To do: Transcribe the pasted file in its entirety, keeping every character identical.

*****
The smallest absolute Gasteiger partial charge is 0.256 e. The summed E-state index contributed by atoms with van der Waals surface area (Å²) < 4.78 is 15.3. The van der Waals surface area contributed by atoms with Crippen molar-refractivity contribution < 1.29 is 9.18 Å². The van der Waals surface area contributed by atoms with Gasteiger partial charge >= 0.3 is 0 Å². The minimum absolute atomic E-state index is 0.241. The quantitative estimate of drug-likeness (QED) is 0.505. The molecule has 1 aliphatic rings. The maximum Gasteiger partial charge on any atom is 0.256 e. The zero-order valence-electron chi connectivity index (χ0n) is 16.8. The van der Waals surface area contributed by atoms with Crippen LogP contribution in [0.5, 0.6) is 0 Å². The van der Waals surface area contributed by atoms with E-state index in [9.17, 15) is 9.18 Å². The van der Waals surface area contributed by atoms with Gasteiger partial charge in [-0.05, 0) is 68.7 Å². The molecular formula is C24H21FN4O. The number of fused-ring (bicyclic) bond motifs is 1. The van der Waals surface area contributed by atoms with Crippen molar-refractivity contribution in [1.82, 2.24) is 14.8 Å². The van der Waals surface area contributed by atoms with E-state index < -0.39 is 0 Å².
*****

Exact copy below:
The smallest absolute Gasteiger partial charge is 0.256 e. The summed E-state index contributed by atoms with van der Waals surface area (Å²) < 4.78 is 15.3. The van der Waals surface area contributed by atoms with Crippen molar-refractivity contribution < 1.29 is 9.18 Å². The van der Waals surface area contributed by atoms with Gasteiger partial charge >= 0.3 is 0 Å². The minimum absolute atomic E-state index is 0.241. The quantitative estimate of drug-likeness (QED) is 0.505. The molecule has 1 aliphatic rings. The maximum Gasteiger partial charge on any atom is 0.256 e. The zero-order valence-electron chi connectivity index (χ0n) is 16.8. The van der Waals surface area contributed by atoms with Crippen LogP contribution in [0.5, 0.6) is 0 Å². The van der Waals surface area contributed by atoms with E-state index in [9.17, 15) is 9.18 Å². The van der Waals surface area contributed by atoms with Gasteiger partial charge in [-0.05, 0) is 68.7 Å². The molecular formula is C24H21FN4O. The number of fused-ring (bicyclic) bond motifs is 1. The van der Waals surface area contributed by atoms with Crippen molar-refractivity contribution in [1.82, 2.24) is 14.8 Å². The van der Waals surface area contributed by atoms with E-state index < -0.39 is 0 Å².